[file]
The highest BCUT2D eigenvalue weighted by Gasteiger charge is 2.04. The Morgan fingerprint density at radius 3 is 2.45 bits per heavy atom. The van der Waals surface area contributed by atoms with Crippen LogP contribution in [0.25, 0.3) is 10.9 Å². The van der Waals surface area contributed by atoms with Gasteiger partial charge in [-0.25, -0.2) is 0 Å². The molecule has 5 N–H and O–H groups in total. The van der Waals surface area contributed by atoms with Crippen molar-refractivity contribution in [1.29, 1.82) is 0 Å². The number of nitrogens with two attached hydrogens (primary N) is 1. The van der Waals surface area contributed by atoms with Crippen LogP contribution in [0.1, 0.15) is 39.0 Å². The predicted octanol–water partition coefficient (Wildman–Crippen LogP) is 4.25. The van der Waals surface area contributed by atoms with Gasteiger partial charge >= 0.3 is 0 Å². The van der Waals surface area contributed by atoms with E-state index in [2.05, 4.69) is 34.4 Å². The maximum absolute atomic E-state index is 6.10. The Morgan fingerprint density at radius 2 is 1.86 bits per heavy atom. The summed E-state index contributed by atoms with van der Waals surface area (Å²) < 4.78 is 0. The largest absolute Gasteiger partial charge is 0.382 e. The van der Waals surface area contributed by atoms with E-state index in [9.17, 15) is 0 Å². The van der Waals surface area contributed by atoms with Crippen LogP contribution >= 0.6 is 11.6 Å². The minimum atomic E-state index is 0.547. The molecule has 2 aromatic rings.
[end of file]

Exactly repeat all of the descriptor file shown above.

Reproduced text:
The highest BCUT2D eigenvalue weighted by Gasteiger charge is 2.04. The Morgan fingerprint density at radius 3 is 2.45 bits per heavy atom. The van der Waals surface area contributed by atoms with Crippen LogP contribution in [0.25, 0.3) is 10.9 Å². The van der Waals surface area contributed by atoms with Gasteiger partial charge in [-0.25, -0.2) is 0 Å². The molecule has 5 N–H and O–H groups in total. The van der Waals surface area contributed by atoms with Crippen molar-refractivity contribution in [1.29, 1.82) is 0 Å². The number of nitrogens with two attached hydrogens (primary N) is 1. The van der Waals surface area contributed by atoms with Crippen LogP contribution in [0.1, 0.15) is 39.0 Å². The predicted octanol–water partition coefficient (Wildman–Crippen LogP) is 4.25. The van der Waals surface area contributed by atoms with Gasteiger partial charge >= 0.3 is 0 Å². The van der Waals surface area contributed by atoms with E-state index in [2.05, 4.69) is 34.4 Å². The maximum absolute atomic E-state index is 6.10. The Morgan fingerprint density at radius 2 is 1.86 bits per heavy atom. The summed E-state index contributed by atoms with van der Waals surface area (Å²) < 4.78 is 0. The largest absolute Gasteiger partial charge is 0.382 e. The van der Waals surface area contributed by atoms with E-state index in [9.17, 15) is 0 Å². The van der Waals surface area contributed by atoms with Crippen LogP contribution >= 0.6 is 11.6 Å². The minimum atomic E-state index is 0.547. The molecule has 2 aromatic rings.